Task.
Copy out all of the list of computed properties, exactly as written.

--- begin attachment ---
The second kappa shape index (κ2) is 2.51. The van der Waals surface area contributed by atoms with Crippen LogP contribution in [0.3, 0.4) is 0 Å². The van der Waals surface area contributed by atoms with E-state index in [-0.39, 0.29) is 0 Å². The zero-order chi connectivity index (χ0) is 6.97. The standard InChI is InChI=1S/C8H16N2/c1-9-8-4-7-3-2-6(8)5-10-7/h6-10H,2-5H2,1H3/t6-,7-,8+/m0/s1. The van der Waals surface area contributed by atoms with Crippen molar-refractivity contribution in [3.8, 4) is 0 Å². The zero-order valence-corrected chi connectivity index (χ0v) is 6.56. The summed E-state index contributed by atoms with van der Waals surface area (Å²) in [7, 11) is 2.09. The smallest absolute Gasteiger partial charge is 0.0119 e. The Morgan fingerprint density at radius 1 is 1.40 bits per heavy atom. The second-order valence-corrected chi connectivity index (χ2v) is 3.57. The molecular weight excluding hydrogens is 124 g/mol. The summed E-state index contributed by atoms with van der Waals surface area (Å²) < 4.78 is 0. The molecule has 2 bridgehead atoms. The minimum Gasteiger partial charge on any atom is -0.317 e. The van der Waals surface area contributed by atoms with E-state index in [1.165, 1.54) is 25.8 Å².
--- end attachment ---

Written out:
The second kappa shape index (κ2) is 2.51. The van der Waals surface area contributed by atoms with Crippen LogP contribution in [0.3, 0.4) is 0 Å². The van der Waals surface area contributed by atoms with E-state index in [-0.39, 0.29) is 0 Å². The zero-order chi connectivity index (χ0) is 6.97. The standard InChI is InChI=1S/C8H16N2/c1-9-8-4-7-3-2-6(8)5-10-7/h6-10H,2-5H2,1H3/t6-,7-,8+/m0/s1. The van der Waals surface area contributed by atoms with Crippen molar-refractivity contribution in [3.8, 4) is 0 Å². The zero-order valence-corrected chi connectivity index (χ0v) is 6.56. The summed E-state index contributed by atoms with van der Waals surface area (Å²) in [7, 11) is 2.09. The smallest absolute Gasteiger partial charge is 0.0119 e. The Morgan fingerprint density at radius 1 is 1.40 bits per heavy atom. The second-order valence-corrected chi connectivity index (χ2v) is 3.57. The molecular weight excluding hydrogens is 124 g/mol. The summed E-state index contributed by atoms with van der Waals surface area (Å²) < 4.78 is 0. The molecule has 2 bridgehead atoms. The minimum Gasteiger partial charge on any atom is -0.317 e. The van der Waals surface area contributed by atoms with E-state index in [1.165, 1.54) is 25.8 Å².